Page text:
Cultural Model

  1. Philosophy of Science
  2. Educational Theory
  3. Terms
  4. Current Practice

Work Models

  1. Flow Model
  2. Sequence Model
  3. Artifact Model
  4. Cultural Model
  5. Physical Model
  6. Metaphors


  1. Design Problem
  2. Literature Review
  3. Work Models
  4. Design Patterns
  5. Design Experiments
  6. Lesson Ideas
  7. Montessori Computes
  8. Thinking About Circles

Related Links

Patterns and Design


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Under Construction I am not very organized or methodical in my reading. Web pages seem like a good way to keep track of the various threads I'm pursuing so I can find my way back to the main one--I'm trying to understand the context in which Montessori worked, so I can better understand what she wrote and where she got her ideas. To keep track of my reading, I write down quotes I find interesting and add thoughts in brackets as they occur to me. My goal is to one day have more notes than quotes on these pages, and maybe even develop something coherent and interesting. Until then, the "under construction" icon will remain as a warning for those who might mistakenly think there's something readable on these pages.


"To describe the dominant tendency in late nineteenth-century thought as materialism was obviously a crude simplification. Few serious thinkers of any period have been true materialists... 'Mechanism,' on the other hand, was a rather more accurate characterization: it suggested the prestige of explanations drawn from the Newtonian physical universe and in particular from the recently developed field of electricity. Similarly the term 'naturalism' evoked the biological explanations that had come increasingly into vogue as the nineteenth century advanced. This had been notably the case since the triumph of Darwinism in the 1860's."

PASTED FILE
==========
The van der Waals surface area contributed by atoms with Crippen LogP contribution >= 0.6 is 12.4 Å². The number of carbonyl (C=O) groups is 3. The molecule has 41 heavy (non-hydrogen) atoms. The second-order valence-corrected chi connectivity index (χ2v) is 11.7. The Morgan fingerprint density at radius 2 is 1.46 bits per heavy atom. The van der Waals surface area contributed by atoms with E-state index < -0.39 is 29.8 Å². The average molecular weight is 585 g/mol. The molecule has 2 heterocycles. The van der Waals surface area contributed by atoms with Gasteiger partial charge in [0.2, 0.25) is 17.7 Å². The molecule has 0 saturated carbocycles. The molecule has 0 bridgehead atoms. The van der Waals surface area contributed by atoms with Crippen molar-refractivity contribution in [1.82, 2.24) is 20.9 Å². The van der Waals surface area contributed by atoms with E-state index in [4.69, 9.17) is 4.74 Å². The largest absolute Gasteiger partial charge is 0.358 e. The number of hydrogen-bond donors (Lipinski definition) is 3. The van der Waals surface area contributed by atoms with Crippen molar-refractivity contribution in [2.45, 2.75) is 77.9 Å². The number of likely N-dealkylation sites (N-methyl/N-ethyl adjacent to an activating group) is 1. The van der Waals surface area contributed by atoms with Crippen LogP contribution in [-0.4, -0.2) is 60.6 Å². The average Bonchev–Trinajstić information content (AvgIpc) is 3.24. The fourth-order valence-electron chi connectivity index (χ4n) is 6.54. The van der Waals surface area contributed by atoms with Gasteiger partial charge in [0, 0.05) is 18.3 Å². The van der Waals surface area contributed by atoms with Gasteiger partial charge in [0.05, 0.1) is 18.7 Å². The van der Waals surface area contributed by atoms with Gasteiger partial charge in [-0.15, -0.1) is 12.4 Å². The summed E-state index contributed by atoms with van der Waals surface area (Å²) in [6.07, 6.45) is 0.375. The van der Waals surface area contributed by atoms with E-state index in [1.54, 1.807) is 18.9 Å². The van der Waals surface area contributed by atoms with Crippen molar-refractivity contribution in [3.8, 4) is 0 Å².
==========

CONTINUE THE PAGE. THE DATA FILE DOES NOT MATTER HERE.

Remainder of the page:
"With Darwinism in its applied or 'social' form, we come to the central point of intellectual conflict. Some of Darwin's earliest supporters had been followers of August Comte, and the second of the high priests of positivism, Herbert Spencer, had early rallied to Darwinism, sensing its possibilities as support for his own position." (Hughes, 1977, p. 36)

"Emile Durkheim used an organic analogy similar to Spencer's. But where Spencer's organic analogy supported his belief in individualism, Durkheim's was more collectivist. Durkheim maintained that the parts of the social organism, namely its individual members, should be subordinate to the welfare of the whole society. In The Division of Labor in Society, Durkheim criticized Spencer's individualistic position." (Adams & Sydie, p. 79)

"...Whereas Comte regarded all evolution as linear, Spencer regarded evolution, whether organic or inorganic, as fluctuating, even cyclical." (Adams & Sydie, p. 80) [How does this square with Egan's representation of Spencer's view of evolution?]

[see Herbert Spencer: Evolution - Unilinear or Multilinear?]

"...The 'Rivista di filosofia scientifica' [from 1881 to 1891] under the editorship of the psychiatrist Enrico Morselli... remained predominantly positivistic, though often it gave manifestations of naturalism and materialism. An example of this was Giuseppe Sergi... A pure materialist was Cesare Lombroso who contributed to the diffusion of the ideas of Jacob Moleschott..." (Garin and Pinton, 2007, p. 990).

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